Facebook joins Google in states’ antitrust crosshairs

Facebook Inc. is joining Google in the crosshairs of state attorneys general investigating possible antitrust violations, adding to the scrutiny of Silicon Valley giants that have been widely criticized by politicians from both parties over their market dominance.New York Atty. Gen. Letitia James is leading a bipartisan coalition of states looking into whether Facebook “stifled competition and put users at risk” by increasing the price of advertising, reducing consumer-choice quality and mishandling personal information, according to a statement Friday.
“We will use every investigative tool at our disposal,” James said. “Even the largest social media platform in the world must follow the law and respect consumers.”Scrutiny of so-called Big Tech will surge next week: In addition to an announcement of a separate multi-state investigation into Alphabet Inc.’s Google, which Bloomberg reported Tuesday, the House subcommittee focused on antitrust law will hold a hearing Thursday on the effect of data and privacy on competition.

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Federal antitrust enforcers have also opened investigations. The Justice Department is looking at Google’s role in the online advertising market and its search operations, and the U.S. Federal Trade Commission is scrutinizing acquisitions by Facebook as part of an early stage antitrust investigation of the social media platform.
“If we stop innovating, people can easily leave our platform. This underscores the competition we face,” Will Castleberry, Facebook’s vice president for state and local policy, said in a statement. “We will work constructively with state attorneys general and we welcome a conversation with policymakers about the competitive environment in which we operate.”The other states investigating Facebook are Colorado, Florida, Iowa, Nebraska, North Carolina, Ohio and Tennessee, plus the District of Columbia, according to the statement. The Wall Street Journal reported earlier that several states plan to announce investigations into Facebook next week.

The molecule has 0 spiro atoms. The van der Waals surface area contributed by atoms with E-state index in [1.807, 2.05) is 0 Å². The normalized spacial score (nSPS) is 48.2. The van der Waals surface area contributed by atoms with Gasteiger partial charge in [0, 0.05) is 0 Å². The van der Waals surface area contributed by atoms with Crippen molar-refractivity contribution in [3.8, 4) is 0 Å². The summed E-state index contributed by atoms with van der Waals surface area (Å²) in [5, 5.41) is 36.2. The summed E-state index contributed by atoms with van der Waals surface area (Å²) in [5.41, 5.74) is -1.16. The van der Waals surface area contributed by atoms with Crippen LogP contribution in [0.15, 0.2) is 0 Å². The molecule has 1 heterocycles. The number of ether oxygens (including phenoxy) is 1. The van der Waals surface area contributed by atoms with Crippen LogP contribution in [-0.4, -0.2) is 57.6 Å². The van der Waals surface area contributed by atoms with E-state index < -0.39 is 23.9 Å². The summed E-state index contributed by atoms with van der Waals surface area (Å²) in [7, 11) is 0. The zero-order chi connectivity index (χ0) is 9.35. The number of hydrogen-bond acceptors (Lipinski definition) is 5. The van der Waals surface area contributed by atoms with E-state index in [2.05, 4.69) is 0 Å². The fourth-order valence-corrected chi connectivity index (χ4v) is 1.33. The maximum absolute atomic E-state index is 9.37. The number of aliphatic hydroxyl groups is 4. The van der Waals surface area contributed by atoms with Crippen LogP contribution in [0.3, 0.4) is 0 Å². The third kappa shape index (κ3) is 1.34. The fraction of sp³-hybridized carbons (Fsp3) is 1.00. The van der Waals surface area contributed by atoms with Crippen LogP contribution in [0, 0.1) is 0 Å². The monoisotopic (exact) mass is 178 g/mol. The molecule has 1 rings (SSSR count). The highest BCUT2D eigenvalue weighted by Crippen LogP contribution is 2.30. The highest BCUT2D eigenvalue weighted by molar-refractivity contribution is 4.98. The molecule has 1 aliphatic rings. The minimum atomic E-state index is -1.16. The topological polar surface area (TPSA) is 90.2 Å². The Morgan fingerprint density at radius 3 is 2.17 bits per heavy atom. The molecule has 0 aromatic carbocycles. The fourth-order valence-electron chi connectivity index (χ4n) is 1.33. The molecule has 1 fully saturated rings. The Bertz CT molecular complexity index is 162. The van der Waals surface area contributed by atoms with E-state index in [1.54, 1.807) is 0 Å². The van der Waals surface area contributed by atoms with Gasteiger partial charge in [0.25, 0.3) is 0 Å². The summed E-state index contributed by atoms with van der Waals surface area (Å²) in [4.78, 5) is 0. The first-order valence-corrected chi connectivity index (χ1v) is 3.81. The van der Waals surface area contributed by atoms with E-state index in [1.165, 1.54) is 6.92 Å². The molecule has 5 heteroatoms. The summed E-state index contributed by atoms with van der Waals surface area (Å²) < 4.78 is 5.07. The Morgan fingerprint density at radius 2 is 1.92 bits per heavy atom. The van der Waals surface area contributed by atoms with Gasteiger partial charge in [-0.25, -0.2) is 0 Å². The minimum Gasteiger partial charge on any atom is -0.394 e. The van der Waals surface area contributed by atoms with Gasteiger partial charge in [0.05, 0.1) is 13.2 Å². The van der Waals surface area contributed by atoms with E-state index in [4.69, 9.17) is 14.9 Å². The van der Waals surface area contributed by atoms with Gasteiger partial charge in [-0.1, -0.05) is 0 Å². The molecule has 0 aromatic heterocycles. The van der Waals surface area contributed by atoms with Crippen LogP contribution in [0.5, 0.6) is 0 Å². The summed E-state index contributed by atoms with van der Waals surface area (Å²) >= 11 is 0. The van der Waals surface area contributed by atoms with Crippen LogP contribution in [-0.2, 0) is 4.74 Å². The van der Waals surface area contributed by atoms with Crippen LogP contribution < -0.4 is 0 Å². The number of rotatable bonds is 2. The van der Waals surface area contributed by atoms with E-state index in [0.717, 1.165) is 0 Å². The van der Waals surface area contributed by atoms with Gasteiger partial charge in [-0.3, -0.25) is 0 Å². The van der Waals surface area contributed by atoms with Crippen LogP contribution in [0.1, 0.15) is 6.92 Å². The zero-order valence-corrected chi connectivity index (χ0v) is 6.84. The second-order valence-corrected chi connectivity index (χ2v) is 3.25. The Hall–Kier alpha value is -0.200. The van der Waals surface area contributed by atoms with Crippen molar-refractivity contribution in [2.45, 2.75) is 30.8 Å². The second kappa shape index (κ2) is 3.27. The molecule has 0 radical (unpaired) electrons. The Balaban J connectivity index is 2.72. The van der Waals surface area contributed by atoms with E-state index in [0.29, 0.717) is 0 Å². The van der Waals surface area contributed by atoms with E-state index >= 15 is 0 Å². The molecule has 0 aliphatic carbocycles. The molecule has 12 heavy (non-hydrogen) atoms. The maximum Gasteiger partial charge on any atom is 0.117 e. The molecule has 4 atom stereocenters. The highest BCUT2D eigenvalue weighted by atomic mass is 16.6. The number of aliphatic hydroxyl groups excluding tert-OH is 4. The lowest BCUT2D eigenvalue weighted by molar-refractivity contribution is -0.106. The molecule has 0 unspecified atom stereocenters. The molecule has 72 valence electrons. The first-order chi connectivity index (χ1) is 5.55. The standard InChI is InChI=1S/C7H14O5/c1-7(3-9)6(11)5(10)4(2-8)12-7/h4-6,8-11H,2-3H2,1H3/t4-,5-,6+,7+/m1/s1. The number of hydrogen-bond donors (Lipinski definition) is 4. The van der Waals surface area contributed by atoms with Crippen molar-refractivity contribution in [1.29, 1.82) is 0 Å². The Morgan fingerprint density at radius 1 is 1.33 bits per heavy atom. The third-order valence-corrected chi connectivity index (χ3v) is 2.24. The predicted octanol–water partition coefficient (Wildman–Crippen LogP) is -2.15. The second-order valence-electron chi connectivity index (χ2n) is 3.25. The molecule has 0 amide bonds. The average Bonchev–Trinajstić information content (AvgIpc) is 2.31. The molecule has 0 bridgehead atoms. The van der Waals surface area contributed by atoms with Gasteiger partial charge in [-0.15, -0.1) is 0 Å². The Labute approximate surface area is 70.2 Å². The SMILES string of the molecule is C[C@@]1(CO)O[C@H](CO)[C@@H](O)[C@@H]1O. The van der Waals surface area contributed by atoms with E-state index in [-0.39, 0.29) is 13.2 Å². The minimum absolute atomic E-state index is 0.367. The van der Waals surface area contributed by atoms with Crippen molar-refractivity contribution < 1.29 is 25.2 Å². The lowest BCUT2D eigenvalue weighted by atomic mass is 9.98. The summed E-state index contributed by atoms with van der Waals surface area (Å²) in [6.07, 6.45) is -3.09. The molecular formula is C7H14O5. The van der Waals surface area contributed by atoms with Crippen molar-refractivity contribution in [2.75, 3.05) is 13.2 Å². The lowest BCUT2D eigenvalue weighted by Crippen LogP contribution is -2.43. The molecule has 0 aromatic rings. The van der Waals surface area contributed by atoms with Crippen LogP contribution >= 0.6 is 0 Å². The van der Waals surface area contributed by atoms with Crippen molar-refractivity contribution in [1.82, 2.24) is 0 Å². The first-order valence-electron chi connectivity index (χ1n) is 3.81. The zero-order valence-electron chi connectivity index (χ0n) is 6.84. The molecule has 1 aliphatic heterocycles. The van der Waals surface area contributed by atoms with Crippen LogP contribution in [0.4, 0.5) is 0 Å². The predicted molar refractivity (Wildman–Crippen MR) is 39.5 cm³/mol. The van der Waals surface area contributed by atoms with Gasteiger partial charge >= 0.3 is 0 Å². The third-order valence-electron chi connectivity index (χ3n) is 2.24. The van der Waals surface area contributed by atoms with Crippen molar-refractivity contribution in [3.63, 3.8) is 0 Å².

States have the power to issue fines as well as order changes to corporate policy and even a corporate breakup if serious violations are uncovered. Such remedies aren’t being considered for Facebook at this point but are on the table in any such investigation, according to a person familiar with the investigation. Other states have expressed an interest in joining the probe and the coalition could expand, the person said.

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Facebook is already under investigation by New York over its unauthorized collection of 1.5 million users’ email contacts without their permission during an email-password verification process for new users. When announcing that probe in April, James said the harvest may have exposed hundreds of millions of people to targeted advertising by the social media giant.

The FTC’s Facebook investigation covers concerns across a wide swath of its business — including social media, digital advertising and mobile applications. In July, the company was fined a record $5 billion for violating an order to protect users’ data privacy.

Some people have called for antitrust enforcers to break up Facebook. The FTC chairman has said that if necessary, he is prepared to break up the company — or other major technology platforms — by undoing past mergers if they violated antitrust law by harming competition.

Specifically, people wanting a breakup have called for the unwinding of Facebook’s acquisitions of apps, particularly the Instagram photo-sharing service and the WhatsApp chat platform. It probably would prove difficult to persuade a court to approve such a breakup.

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